Incubator hits Sydney
The Australian Distributed Incubator (ADI) has opened a Sydney office in conjunction with Ernst & Young, and appointed former IDC vice president Len Rust as its new chairman.
Originally started in Melbourne, the new Sydney office was opened by Richard Alston, Minister for Communications, Information Technology and the Arts (DCITA) and is operating with the assistance of innovative IT projects in Sydney.
Entrepreneurs can now receive assistance from the incubator's mentors via e-mail or phone, or face-to-face through the ADI office in Melbourne, or the Sydney office of Ernst & Young.
ADI was the first incubator launched under the Federal Government's $78 million BITS Incubator program, funded by the second sale of Telstra shares.
What works on WAP
Cable&Wireless Optus has released a survey detailing what applications have been most popular during the first year of its WAP service, Optus Networker.
The much-hyped wireless application protocol services have not matured as quickly as first expected, but Optus claims it has tripled its WAP subscribers in the last three months.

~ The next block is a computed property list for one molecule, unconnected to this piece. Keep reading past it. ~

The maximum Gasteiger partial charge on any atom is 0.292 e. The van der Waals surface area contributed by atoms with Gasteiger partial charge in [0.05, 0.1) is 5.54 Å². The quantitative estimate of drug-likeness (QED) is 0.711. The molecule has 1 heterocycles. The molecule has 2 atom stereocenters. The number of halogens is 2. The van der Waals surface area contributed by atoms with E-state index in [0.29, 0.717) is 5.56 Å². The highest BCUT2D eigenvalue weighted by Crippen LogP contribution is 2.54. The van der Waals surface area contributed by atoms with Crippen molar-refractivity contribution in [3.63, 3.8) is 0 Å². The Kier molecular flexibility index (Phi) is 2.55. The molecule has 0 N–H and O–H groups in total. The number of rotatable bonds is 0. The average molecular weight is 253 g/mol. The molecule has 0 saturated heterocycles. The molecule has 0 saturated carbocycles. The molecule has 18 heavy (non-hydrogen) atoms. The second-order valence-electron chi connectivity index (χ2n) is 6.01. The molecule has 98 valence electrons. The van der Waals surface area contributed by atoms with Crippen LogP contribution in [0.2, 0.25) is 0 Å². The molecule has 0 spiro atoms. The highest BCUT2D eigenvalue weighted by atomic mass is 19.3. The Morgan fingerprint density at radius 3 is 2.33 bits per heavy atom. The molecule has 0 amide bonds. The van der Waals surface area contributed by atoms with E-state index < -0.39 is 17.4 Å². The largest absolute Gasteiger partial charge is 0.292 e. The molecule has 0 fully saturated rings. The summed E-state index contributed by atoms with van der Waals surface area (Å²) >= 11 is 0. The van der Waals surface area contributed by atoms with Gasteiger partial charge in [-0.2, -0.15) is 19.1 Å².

While e-mail was the most popular use for WAP, stock quotes, movie listings, news and weather information services were the other most popular applications. According to Optus' survey, if you are a Libran or a Piscean, you are more likely to use WAP for your horoscope and ABC viewers are more likely to check the program on their handset than viewers of their commercial counterparts.
ACS buddies Asia
The Australian Computer Society has come away from an executive council of the South East Asian Regional Computer Confederation (SEARCC) with renewed calls for Government research and development incentives, and the acceptance of its certification schemes among its Asian neighbours.
As a result of the meeting, the 14 national IT professional societies represented at the conference released a statement calling on governments and regional bodies, as well as the private and academic sector to invest in research and development in information technology and communications.
The SEARCC body also endorsed the ACS' certification program to be recognised in all 14 Southeast Asian nations, providing new opportunities for ACS-accredited consultants to work in Asia.
"This endorsement will make it very easy for the Certified Member of the ACS wanting to work or consult in Southeast Asia to establish their credentials," said ACS president, John Ridge.